Winnipeg lady reunited with canine 5 days after automobile was stolen with pooch inside

A Winnipeg woman is overwhelmed with gratitude after community members, organizations and social media users rallied together to help find her 10-year-old dog, Oswald, after her vehicle was stolen while the pet was inside last week.

On the morning of Nov. 10 — which happened to be her birthday — Tanis Olson made a spur of the moment decision to leave her goldendoodle in her blue Honda CRV while she quickly ran in to St. Boniface Hospital. 

The car was running with the radio on, and she left a bowl of water for the pup. But when she came outside shortly after, her car was gone — and so was Oswald. 

“In that moment, you can’t even understand how alone you feel,” said Olson, who first thought maybe her SUV had been towed.

After calling several companies to no avail, she filed a police report.

“I felt guilty [and] terrible. I could have taken him home, not left him in the car. I didn’t know where to look, if they drove away or if he was running around.”

With no indication of where Oswald was, she and her friends made social media posts asking people to keep an eye out for her car and the dog.

The posts were shared in community groups and across different platforms.

Olson walked around the St. Boniface neighbourhood pressing buttons on her vehicle key fob, hoping it was close enough for the car to pick up. She called animal services daily.

“I was really starting to lose hope after five days, and it was getting colder,” she said.

‘Oh my God, that’s the car!’

The day the car was stolen, Valerie Peers saw a Facebook post about Oswald potentially being on the loose in her neighbourhood, so she knew to keep an eye out for him.

That weekend, she noticed a few cars parked on a nearby street that had been plowed around after the snowfall. By Tuesday, only one remained: a blue Honda CRV.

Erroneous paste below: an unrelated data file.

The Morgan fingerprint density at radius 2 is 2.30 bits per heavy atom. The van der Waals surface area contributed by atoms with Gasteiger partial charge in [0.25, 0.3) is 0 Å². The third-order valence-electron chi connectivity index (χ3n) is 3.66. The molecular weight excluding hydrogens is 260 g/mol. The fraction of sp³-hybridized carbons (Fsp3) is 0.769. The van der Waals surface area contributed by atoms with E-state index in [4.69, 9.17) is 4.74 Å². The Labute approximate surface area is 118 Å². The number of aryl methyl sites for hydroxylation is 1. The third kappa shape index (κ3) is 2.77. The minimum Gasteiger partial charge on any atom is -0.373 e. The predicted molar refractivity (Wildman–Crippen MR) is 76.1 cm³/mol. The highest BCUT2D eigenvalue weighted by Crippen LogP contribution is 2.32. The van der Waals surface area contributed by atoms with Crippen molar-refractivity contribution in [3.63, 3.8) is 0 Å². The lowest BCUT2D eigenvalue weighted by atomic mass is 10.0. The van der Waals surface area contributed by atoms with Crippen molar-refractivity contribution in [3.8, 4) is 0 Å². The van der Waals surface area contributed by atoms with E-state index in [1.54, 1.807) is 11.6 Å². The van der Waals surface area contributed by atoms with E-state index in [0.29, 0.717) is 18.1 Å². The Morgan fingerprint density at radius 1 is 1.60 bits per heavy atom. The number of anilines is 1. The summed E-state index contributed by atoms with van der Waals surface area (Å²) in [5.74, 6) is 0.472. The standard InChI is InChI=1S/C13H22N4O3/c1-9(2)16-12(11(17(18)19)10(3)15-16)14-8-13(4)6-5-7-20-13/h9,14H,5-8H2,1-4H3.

She took note of the vehicle’s licence plate and cross-referenced it with the social media posts.

“I went, ‘Oh my God, that’s the car!'” Peers said.

When he flashed [the light] in the front seat … two brown eyes were looking back at him.– Valerie Peers

She called the police and then headed out for the evening with her husband. The couple stopped at the abandoned car on their way.

Her husband cleared some snow off the car and used the flashlight on his phone to look inside.

“He couldn’t see anything in the back seat, but when he flashed [the light] in the front seat … two brown eyes were looking back at him,” Peers said.

Oswald had been in the car, alone, for five days.

A photo of Oswald moments after he was freed from the abandoned stolen car he spent five days in, alone. (Submitted by Valerie Peers)

Minutes after Peers and her husband called the police non-emergency line, officers showed up and broke a window.

They put Oswald on a leash, but before he could be reunited with his owner, he had to take care of business.

“I’m going to say he had the world’s longest pee when he got out of the car because he is that good of a dog,” Peers said, laughing.

The kismet of Oswald’s rescue didn’t stop with what Peers calls her “spidey sense” — Olson happened to be a few blocks away at the hospital when he was found.

Within minutes of being freed from the car, he was reunited with his owner, who was quickly losing hope of seeing him again.

Winnipeg Police Service public information officer Const. Dani McKinnon told CBC that the property crimes unit is investigating the theft, and wants to remind drivers that even though it’s getting colder, keeping an unattended car running is risky.

A lesson to ‘live in the moment’

Olson says she’s overwhelmed by the support she received from Winnipeggers and beyond, after she got reports of potential sightings from other provinces and countries.

“It was amazing to know that there’s a network of people watching out in their community and willing to help,” she said.

Oswald safe at home after a harrowing five days spent alone in his owner’s car that had been stolen from the St. Boniface Hospital in Winnipeg. (Submitted by Tanis Olson)

Her priority now is getting the pup, who she says is a strict rule follower, back into his familiar routine. Oswald is in good health and was not physically harmed.

“The minute he came out of the vet, he literally rolled and slid around in the snow as if nothing was wrong, and I took a cue from that. We could all learn such resiliency and live in the moment.”

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